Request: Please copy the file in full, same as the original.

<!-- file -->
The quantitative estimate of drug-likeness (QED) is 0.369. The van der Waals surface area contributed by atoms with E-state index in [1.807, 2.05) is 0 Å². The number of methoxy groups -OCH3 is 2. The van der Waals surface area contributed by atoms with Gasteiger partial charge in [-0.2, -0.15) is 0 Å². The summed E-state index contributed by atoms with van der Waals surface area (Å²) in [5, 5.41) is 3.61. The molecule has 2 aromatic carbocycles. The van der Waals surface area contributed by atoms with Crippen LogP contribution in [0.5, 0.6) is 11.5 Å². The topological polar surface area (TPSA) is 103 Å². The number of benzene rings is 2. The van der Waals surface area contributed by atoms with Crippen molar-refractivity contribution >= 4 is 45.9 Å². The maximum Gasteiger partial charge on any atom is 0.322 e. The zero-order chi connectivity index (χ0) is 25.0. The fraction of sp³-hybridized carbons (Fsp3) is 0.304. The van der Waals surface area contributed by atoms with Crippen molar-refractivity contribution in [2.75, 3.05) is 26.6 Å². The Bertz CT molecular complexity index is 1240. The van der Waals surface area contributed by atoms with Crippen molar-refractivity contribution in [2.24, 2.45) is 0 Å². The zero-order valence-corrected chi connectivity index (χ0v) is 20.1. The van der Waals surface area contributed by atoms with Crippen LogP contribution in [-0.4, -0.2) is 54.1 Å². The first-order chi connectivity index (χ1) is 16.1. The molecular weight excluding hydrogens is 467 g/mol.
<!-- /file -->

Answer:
The quantitative estimate of drug-likeness (QED) is 0.369. The van der Waals surface area contributed by atoms with E-state index in [1.807, 2.05) is 0 Å². The number of methoxy groups -OCH3 is 2. The van der Waals surface area contributed by atoms with Gasteiger partial charge in [-0.2, -0.15) is 0 Å². The summed E-state index contributed by atoms with van der Waals surface area (Å²) in [5, 5.41) is 3.61. The molecule has 2 aromatic carbocycles. The van der Waals surface area contributed by atoms with Crippen LogP contribution in [0.5, 0.6) is 11.5 Å². The topological polar surface area (TPSA) is 103 Å². The number of benzene rings is 2. The van der Waals surface area contributed by atoms with Crippen molar-refractivity contribution >= 4 is 45.9 Å². The maximum Gasteiger partial charge on any atom is 0.322 e. The zero-order chi connectivity index (χ0) is 25.0. The fraction of sp³-hybridized carbons (Fsp3) is 0.304. The van der Waals surface area contributed by atoms with Crippen molar-refractivity contribution in [2.75, 3.05) is 26.6 Å². The Bertz CT molecular complexity index is 1240. The van der Waals surface area contributed by atoms with Crippen molar-refractivity contribution in [2.24, 2.45) is 0 Å². The zero-order valence-corrected chi connectivity index (χ0v) is 20.1. The van der Waals surface area contributed by atoms with Crippen LogP contribution in [-0.4, -0.2) is 54.1 Å². The first-order chi connectivity index (χ1) is 16.1. The molecular weight excluding hydrogens is 467 g/mol.